Alexa will give health advice

According to a new NHS initiative, Amazon’s Alexa will now give health advice to patients in the UK. The sorts of questions answered range from how to treat a migraine to what are the symptoms of ‘flu or chickenpox.

“We want to empower every patient to take better control of their healthcare and technology like this is a great example of how people can access reliable, world-leading NHS advice from the comfort of their home, reducing the pressure on our hardworking GPs (General Practitioners) and pharmacists,” said Matt Hancock, Secretary of State for Health and Social Care, in a press release.

Information freely offered

The content available to Alexa isn’t new. She just has access to all health information already presented to the public by the NHS. The NHS freely offers this information and have collaborated with Amazon to ensure that Alexa is giving the correct advice.

14% of UK households now have voice-activated speakers and it is predicted that by 2020 50% of google searches will be done by voice. It is hoped that voice activated applications will give access to information to people – such as the blind – who would previously have had trouble gaining it.

NHS not selling anything

The NHS and partners anticipate some criticism, which they seek to address in an online FAQ published in October. The author is NHS’ Head of Engagement, Eva Lake. For instance, in answer to possible fears around Amazon’s use of data, Lake writes:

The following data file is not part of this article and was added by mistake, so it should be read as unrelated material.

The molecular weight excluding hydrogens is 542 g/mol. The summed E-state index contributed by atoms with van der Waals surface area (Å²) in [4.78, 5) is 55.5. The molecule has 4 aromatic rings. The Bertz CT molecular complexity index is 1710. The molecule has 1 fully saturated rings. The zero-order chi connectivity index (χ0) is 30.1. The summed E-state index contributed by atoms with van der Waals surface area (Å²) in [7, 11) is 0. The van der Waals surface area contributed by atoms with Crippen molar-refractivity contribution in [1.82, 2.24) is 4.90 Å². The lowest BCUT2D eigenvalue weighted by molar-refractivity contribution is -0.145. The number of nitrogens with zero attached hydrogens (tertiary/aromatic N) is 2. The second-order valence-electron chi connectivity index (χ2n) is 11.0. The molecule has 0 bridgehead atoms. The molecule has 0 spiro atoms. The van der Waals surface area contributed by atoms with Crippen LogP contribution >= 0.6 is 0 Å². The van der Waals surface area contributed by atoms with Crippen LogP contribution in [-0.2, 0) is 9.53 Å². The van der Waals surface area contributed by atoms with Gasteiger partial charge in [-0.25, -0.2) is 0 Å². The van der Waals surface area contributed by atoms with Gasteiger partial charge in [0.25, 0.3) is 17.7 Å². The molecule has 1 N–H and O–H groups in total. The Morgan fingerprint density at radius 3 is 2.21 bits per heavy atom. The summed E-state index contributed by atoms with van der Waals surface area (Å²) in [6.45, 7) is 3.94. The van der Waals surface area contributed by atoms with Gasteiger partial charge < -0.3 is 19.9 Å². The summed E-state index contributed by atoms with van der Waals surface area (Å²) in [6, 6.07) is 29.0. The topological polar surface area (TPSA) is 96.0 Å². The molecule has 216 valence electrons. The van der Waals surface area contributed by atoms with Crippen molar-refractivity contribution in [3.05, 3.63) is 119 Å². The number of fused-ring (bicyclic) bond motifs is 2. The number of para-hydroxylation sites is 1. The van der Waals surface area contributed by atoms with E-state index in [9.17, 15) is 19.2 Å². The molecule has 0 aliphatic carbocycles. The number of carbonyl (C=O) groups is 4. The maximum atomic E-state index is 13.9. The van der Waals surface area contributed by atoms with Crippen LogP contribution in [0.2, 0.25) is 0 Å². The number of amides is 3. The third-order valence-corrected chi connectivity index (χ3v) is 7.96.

“We have worked with the Amazon team to ensure that we can be totally confident that Amazon is not sharing any of this information with third parties. Amazon has been very clear that it is not selling products or making product recommendations based on this health information, nor is it building a health profile on customers. All information is treated with high confidentiality…”

She also addresses the possibility that the NHS is becoming steadily dehumanised, writing:

“Alexa should absolutely not be thought of like a doctor, nurse or any health practitioner, despite some of the media coverage. We are only offering information from the NHS website, not attempting to give personalised health advice or triage.

We want to get relevant and effective information to people. What are the symptoms of chickenpox? How do you relieve a migraine? What can you do about flu? I do hope it saves NHS resource, helping people know when they can see a pharmacist, for example. But I do not see it as replacing that human connection in any way…”

She goes on to specify that, in her opinion, Alexa will not be giving advice as such, but will give suggestions as to possible courses of action that people can take, where appropriate.

The NHS already has an advice hotline, 111, which patients can use to speak to a human advisor. Perhaps it is hoped that Alexa can weed out some of the more trivial questions asked to help lighten the burden on an already popular service.

With 1.7 million employees, the NHS is the biggest employer of humans in Europe. Surely there is also space for digital assistants within this fold.

A common, mild, infectious disease occurring in childhood and characterised by a rash and slight fever. In adults chickenpox is rare but more severe. Full medical glossary
A common, mild, infectious disease occurring in childhood and characterised by a rash and slight fever. In adults chickenpox is rare but more severe. Full medical glossary
A viral infection affecting the respiratory system. Full medical glossary
A severe headache, often lasting 4 -72 hours and accompanied by visual disturbances, nausea and vomiting. Full medical glossary